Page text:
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Wyoming Official Fights Homemade Exemptions

In testimony prepared for a Wyoming Legislature public hearing, one of the Cowboy State’s top local health officials tells lawmakers to just say no to exemptions.

Robert E. Harrington, director of the Casper-Natrona County Health Department, is urging the joint Agricultural, State and Public Land, and Water Resources Interim committee to reject three proposed measures: the Food Freedom Bill, Traditional Food Event Bill, and Raw Milk Bill.

“I will address these bills before you as a single subject because they all share the same fallacious core concept:  ‘Exempt all homemade food production and sales from all food safety regulations,’ ” says Harrington.

The joint interim committee is holding meetings today and tomorrow in Buffalo.  Behind the campaign to exempt homemade foods from normal food safety regulation is Rep. Sue Willis, R-Recluse.

Willis, who earned the nickname  “Slaughterhouse Sue” for backing legislation that could  bring an operation to Wyoming to slaughter horses for human consumption, is prime sponsor of the Wyoming Food Freedom Act.

“I just feel like the bureaucracy, the food inspection bureaucracy, has gone completely overboard, and is infringing on our constitutional rights to produce things and sell things and consume things and buy things that they have absolutely no justification for doing,” she said last year.

The Food Freedom legislation would allow anything produced in a home kitchen to be exempt from food safety regulations if sold on the farm or in venues like farmers markets.

The Traditional Community Events Act, introduced by State Sen. Eli D. Bebout, R-Riverton, would exempt charitable and religious organizations that host potluck dinners and similar food events from regulatory oversight.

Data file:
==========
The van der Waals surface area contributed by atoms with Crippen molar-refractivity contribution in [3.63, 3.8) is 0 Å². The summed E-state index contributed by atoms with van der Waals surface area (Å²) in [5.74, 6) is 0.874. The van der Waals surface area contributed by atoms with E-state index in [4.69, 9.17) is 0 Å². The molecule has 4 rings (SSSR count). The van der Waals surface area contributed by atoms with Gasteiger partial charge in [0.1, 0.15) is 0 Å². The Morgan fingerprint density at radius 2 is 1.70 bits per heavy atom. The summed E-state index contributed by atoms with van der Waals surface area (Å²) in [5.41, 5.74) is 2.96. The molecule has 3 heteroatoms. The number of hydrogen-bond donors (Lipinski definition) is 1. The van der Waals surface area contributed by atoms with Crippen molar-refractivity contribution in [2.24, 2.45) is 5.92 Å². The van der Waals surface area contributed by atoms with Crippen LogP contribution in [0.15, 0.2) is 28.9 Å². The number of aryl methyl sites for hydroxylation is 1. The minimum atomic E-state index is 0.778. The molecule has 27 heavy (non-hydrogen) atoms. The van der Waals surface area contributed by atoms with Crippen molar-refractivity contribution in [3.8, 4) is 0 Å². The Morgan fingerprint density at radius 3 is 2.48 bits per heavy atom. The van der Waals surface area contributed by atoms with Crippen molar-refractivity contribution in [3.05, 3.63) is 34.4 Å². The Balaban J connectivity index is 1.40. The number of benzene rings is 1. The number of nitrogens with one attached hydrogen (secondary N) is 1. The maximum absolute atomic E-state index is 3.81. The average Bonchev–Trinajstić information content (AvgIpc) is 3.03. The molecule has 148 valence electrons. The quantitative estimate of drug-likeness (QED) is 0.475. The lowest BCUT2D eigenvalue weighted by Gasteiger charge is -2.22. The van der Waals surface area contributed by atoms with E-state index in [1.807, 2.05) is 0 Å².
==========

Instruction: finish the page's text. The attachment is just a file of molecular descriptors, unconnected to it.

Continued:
The third exemptions would go to raw milk producers.  Rep. Dan Zwonitzer, R-Cheyenne, does not want farmers who sell raw milk to have to deal with regulators, but apparently does want the state to establish a registry for “Cow Share” schemes.

Harrington, in opposing all three measures, will share with lawmakers two presentations by the Wyoming Department of Epidemiology section, demonstrating that the majority of foodborne illnesses in Wyoming and other states are linked to poor food handling in unregulated settings.

“Regulation does not guarantee absolute safety,” Harrington says in the testimony.  “But it REDUCES risks and facilitates traceback vis-à-vis.  Exemption guarantees INCREASED risks and impedes traceback.”

The Wyoming Legislature has so far declined to go along with the exemption bills.  It did allow so-called non-hazardous foods, like jams and cookies, to be sold at roadside stands and farmers markets.

The Wyoming Governor’s Council on Food Safety has also opposed the broader exemptions.



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